Alexander Volkanovski: Our Pound-for-Pound #1

Anyone who tuned in during fight-week will be aware that there is a very interesting discussion brewing within the MMA community.

Call it recency bias or a very credible argument worth making - but once Alexander Volkanovski moved past Max Holloway - at least for now - and began to pick off some of the rest of the featherweight top-5, a lot of fans really started to reposition his status within the sport in their minds.

This brought about reconsiderations of even his earlier high-level wins - the victories over Chad Mendes and in particular, José Aldo - helped by the continued success the legendary Brazilian has been able to have in the time since.

Volk: Coming Into His Own as Champion

Now, where a lot of fans would have been angered by Volk’s position as champion due to his pair of victories over the well-loved Holloway - even if the first one wasn’t that close - all of a sudden, after two title defenses that saw Alex The Great given the chance to be exactly that - we’re finally seeing this guy get his dues.

And if you thought that win over Brian Ortega was impressive - he left us with little doubt as to who the champ is with a truly masterful victory over the Korean Zombie at UFC 273.

And look, the circumstances that brought us that fight and deprived us of a third fight with Holloway were unfortunate - and realistically, Chan Sung Jung was shown to be several levels off being a real threat to the champ.

But I am a firm believer in this type of champion-management.

Even if it was accidental - I think there’s a lot to be learned from the blueprint set out by boxing - how each challenger isn’t necessarily the type of fighter who will trouble the reigning champ.

Now, of course, boxing takes this and goes way too far - putting on far too many bouts that are devoid of substances - but in moderation - seeing a champion getting a chance to perform in a fight that is overly pivotal to their legacy does allow a healthy level of growth - both to their skillset and to our perception of them.

And that’s what Volk was able to get out of the matchup with Jung.

It wasn’t a tune-up fight - but it was an opportunity for the champion to keep his gloves warm, to earn another notch on his title-reign in a fight that, while not being without its risks - wasn’t a career-altering battle with Max Holloway.

Who is next?

And now, due to the fact that Max has fought and beaten Yair Rodriguez and Calvin Kattar and Volk has gone through Brian Ortega and Korean Zombie - I’d argue that the third matchup between these two is bigger than ever.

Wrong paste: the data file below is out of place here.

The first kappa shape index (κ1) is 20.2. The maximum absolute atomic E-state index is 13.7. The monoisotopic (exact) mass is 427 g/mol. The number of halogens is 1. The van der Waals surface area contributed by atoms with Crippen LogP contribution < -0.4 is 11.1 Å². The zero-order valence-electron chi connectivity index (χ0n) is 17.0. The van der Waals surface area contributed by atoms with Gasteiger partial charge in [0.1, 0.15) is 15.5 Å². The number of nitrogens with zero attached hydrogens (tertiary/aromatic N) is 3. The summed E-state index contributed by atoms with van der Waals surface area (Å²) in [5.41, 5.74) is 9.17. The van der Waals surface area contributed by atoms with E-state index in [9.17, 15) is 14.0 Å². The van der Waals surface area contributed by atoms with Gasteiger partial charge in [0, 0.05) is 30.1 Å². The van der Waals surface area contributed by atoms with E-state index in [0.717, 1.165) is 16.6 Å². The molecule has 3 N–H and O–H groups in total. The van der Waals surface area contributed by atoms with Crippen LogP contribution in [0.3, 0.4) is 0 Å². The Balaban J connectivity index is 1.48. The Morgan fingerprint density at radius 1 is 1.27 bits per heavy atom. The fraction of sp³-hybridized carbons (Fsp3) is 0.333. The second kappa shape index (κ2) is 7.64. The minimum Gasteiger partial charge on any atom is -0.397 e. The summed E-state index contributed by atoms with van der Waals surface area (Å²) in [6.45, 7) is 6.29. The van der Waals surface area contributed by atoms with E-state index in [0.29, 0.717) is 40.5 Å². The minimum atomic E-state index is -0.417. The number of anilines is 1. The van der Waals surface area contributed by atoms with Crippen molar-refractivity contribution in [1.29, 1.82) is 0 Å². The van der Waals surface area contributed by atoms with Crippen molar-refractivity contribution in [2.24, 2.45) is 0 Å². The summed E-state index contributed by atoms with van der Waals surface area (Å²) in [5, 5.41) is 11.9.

Both guys have seen their stock hit unprecedented levels - and both appear to be in the absolute prime of their careers.

So yea, I think that’s the fight to make - without question. A pair of athletes who have gone 2 and 0 in their last two fights since their most recent meeting.

And if you watch this channel often, you’ll know that I regard the second matchup between Volkanovski and Holloway as one of the greatest displays of high level MMA we’ve ever seen.

Couple that with the fact that both are clearly better than they were then, and we have ourselves a fight!

But the purpose of today’s video isn’t to sit here daydreaming about just how incredible a fight that would be - instead, I’d rather address one of the burning questions that has been a constant in the MMA community ever since UFC 273.

Is Volk the P4P best?

Is Alexander Volkanovski the pound for pound best fighter on the planet?

Now, of course, this is a question that is full of recency bias - furthered by the fact that we haven’t seen Kamaru Usman in the last six months and when we did, he was going to a narrow decision against his greatest rival Colby Covington.

And trust me, as easy as it is to forget just how great a fighter is due to not being bombarded by the entire pre and post event media circus around a recent appearance - a lot can change in one fight - and if Usman were to go out there and absolutely smoke Leon Edwards - who knows where the public would stand on this one.

But based on what we know for sure about both guys and where they stand - there is little doubt that these are the top-2 in my mind.

During fight-week I put out a video where I dropped Petr Yan’s name into that conversation - and believe me, as much as people jumped into the comment section straight after UFC 273 to tell me to take him out - that’s just not how I judge these things.

Sure he lost, but skill for skill, he’s still right up there.

And obviously there are others who deserve mentions - but I won’t get into them now.